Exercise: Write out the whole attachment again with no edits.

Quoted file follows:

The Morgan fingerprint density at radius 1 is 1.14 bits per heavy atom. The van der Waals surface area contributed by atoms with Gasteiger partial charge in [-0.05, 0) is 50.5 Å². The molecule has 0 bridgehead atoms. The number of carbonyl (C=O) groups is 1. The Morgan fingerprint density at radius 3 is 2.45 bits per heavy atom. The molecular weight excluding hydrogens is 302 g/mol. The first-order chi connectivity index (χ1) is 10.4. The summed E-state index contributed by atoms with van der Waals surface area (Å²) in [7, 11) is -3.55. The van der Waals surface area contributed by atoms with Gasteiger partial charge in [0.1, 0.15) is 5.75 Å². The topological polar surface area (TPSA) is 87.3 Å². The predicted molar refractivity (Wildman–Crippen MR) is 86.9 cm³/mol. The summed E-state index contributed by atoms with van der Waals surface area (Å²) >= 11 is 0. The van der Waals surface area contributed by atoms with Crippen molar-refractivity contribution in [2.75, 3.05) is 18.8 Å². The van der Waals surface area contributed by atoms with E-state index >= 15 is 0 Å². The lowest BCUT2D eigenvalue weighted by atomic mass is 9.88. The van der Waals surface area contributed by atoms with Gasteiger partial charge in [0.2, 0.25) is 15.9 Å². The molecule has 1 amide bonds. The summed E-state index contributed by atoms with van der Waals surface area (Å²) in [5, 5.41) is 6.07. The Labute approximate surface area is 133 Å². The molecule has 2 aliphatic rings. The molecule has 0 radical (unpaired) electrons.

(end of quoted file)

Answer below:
The Morgan fingerprint density at radius 1 is 1.14 bits per heavy atom. The van der Waals surface area contributed by atoms with Gasteiger partial charge in [-0.05, 0) is 50.5 Å². The molecule has 0 bridgehead atoms. The number of carbonyl (C=O) groups is 1. The Morgan fingerprint density at radius 3 is 2.45 bits per heavy atom. The molecular weight excluding hydrogens is 302 g/mol. The first-order chi connectivity index (χ1) is 10.4. The summed E-state index contributed by atoms with van der Waals surface area (Å²) in [7, 11) is -3.55. The van der Waals surface area contributed by atoms with Gasteiger partial charge in [0.1, 0.15) is 5.75 Å². The topological polar surface area (TPSA) is 87.3 Å². The predicted molar refractivity (Wildman–Crippen MR) is 86.9 cm³/mol. The summed E-state index contributed by atoms with van der Waals surface area (Å²) >= 11 is 0. The van der Waals surface area contributed by atoms with Crippen molar-refractivity contribution in [2.75, 3.05) is 18.8 Å². The van der Waals surface area contributed by atoms with E-state index >= 15 is 0 Å². The lowest BCUT2D eigenvalue weighted by atomic mass is 9.88. The van der Waals surface area contributed by atoms with Gasteiger partial charge in [0.2, 0.25) is 15.9 Å². The molecule has 1 amide bonds. The summed E-state index contributed by atoms with van der Waals surface area (Å²) in [5, 5.41) is 6.07. The Labute approximate surface area is 133 Å². The molecule has 2 aliphatic rings. The molecule has 0 radical (unpaired) electrons.